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Outboard Performance Craft News

TV Coverage on Vs Channel.

posted Mon, 01/23/2012 - 5:40am in Thunderboats Museum Feed

 

I've caught the last two broadcasts (delayed and condensed) on Versus of the ANG H1 series. I have to say I think it's a pretty good start to bring the sport back into the public eye. I kind of like the up-close and personal approach, allowing the viewer to become acquainted with the drivers and the crews while condensing the heats into something that makes the sport more interesting to the casual viewer than it might otherwise be.

 

A Rewarding Race in Detroit

posted Mon, 01/23/2012 - 5:40am in Thunderboats Museum Feed

For unlimited hydro racing it was a remarkably uneventful event. Nobody got killed and the boats, most of them powered by aircraft engines, flew so low that Bill Sterett won with his Chryslers.

By Kim Chapin
Reprinted from Sports Illustrated, July 10, 1967

30 Years Ago Today............

posted Mon, 01/23/2012 - 5:40am in Thunderboats Museum Feed

 

Thirty years ago today, October 18, 1981 in Acapulco, Mexico, the legendary careers of Bill Muncey and his Blue Blaster Atlas Van Lines came to an end. It was an awful day not only for friends and family of Bill Muncey, but for the other drivers and crews involved in the final-heat crash. Muncey was leading after a brilliant start when the Atlas blew over on the first lap. It was one of the lowest points for the sport of Unlimited Hydroplane racing.

. . . And Bombers Hit the River

posted Mon, 01/23/2012 - 5:40am in Thunderboats Museum Feed

In one of the most unexpected upsets - and thrilling races - unlimited hydroplanes have known, a man who had never won before seized the President's Cup on the Potomac from the sport's last hero.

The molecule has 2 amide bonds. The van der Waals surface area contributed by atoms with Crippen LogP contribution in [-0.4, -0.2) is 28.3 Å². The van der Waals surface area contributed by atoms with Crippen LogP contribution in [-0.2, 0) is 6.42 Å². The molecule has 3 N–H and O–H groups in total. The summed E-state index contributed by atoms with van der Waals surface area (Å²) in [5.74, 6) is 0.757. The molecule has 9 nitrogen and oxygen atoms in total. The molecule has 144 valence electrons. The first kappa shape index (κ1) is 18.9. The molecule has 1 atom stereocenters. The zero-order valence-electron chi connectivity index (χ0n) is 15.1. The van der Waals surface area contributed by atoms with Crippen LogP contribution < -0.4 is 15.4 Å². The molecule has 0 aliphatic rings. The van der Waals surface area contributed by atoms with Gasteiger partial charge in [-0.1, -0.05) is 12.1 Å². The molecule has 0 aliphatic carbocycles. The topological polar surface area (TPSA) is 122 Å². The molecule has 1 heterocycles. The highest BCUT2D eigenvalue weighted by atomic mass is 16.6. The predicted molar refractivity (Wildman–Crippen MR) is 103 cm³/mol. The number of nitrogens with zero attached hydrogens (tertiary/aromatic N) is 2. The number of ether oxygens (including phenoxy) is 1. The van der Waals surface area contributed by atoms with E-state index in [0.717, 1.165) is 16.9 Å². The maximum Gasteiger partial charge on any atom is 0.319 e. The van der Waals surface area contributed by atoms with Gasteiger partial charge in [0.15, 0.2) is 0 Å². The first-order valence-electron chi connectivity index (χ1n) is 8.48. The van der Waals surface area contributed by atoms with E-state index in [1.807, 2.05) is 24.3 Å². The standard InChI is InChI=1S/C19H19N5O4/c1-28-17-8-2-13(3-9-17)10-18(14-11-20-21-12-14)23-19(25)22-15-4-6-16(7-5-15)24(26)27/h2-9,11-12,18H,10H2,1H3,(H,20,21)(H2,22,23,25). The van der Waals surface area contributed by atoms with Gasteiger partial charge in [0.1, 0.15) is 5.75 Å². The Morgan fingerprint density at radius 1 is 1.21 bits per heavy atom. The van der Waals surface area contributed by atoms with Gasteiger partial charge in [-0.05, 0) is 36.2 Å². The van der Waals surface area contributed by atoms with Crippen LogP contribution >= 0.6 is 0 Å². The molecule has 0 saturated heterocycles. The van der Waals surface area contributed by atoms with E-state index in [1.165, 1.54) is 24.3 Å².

By Mark Kram
Reprinted from Sports Illustrated, July 17, 1972

Help!

posted Mon, 01/23/2012 - 5:40am in Thunderboats Museum Feed

As I’m sure you know the Hydroplane and Raceboat Museum is a member supported not for profit corporation.  We operate a real brick and mortar museum that houses a dozen or so of the fastest, most historic vintage unlimited hydroplanes in the world.  Restoring and running the boats is very expensive.

Harrah's Tahoe Miss, V-6 engine driving the Allison Aux stage blower. Late 60's or early 70's.

posted Mon, 01/23/2012 - 5:40am in Thunderboats Museum Feed

 Would it be possible for anyone who remembers or has pictures of the

 Tahoe Miss that had a Buick or Olds V-6 engine driving the aux stage

 blower please forward any information on this unique application to me. I saw the boat in Detroit in the late sixtys.

 I believe the name of the Crew Chief was Harry Volpe. Additional information would be appriciated.

Thanks,

Bill Grunow,

Winston EagleRacing Teams mascot Cadillac

posted Mon, 01/23/2012 - 5:40am in Thunderboats Museum Feed
In 1998 We purchased the "Bad Cad", a 1960 custom Cadillac which followed the Winston Eagle Hydroplane racing team. It was purchased in Seattle and shipped to Florida.   I am trying to find more information on the Bad Cad, so if anyone has any information or ideas as to where I may find any information on the  car, please let me know.  I am attaching a photo collage.

Swedish Inboard Hydroplane found.....

posted Mon, 01/23/2012 - 5:40am in Thunderboats Museum Feed

About four weeks ago I was able (with a few friends) to locate the first of a series of inboard hydroplanes built in Sweden. It was built in 1963/64 and based on a design by Ron Jones Sr. It was powered by a Volvo 4-cylinder engine souped up to about 135 hp. It was raced in the 1800cc class and was able to reach speeds around 70 knots. This boat was found in a barn where it has been sitting since 1967. Rear cowling, engine cowling and the engine is missing but otherwise it is in not too bad condition. My plan is to restore the boat and race it once again.

 

Insider Report

posted Mon, 01/23/2012 - 5:40am in Thunderboats Museum Feed

     As a fan and participant of "Live Theatre" for many years, I have experienced several moments where a particular performance is just "magical". The kind of show where everyone nails their lines, hit all their marks. The lighting and the set just looks right together. After a few scenes you realize that the audience is just eating it up. The audience can't quite explain it, but they know that whatever they're seeing is cool beyond belief.

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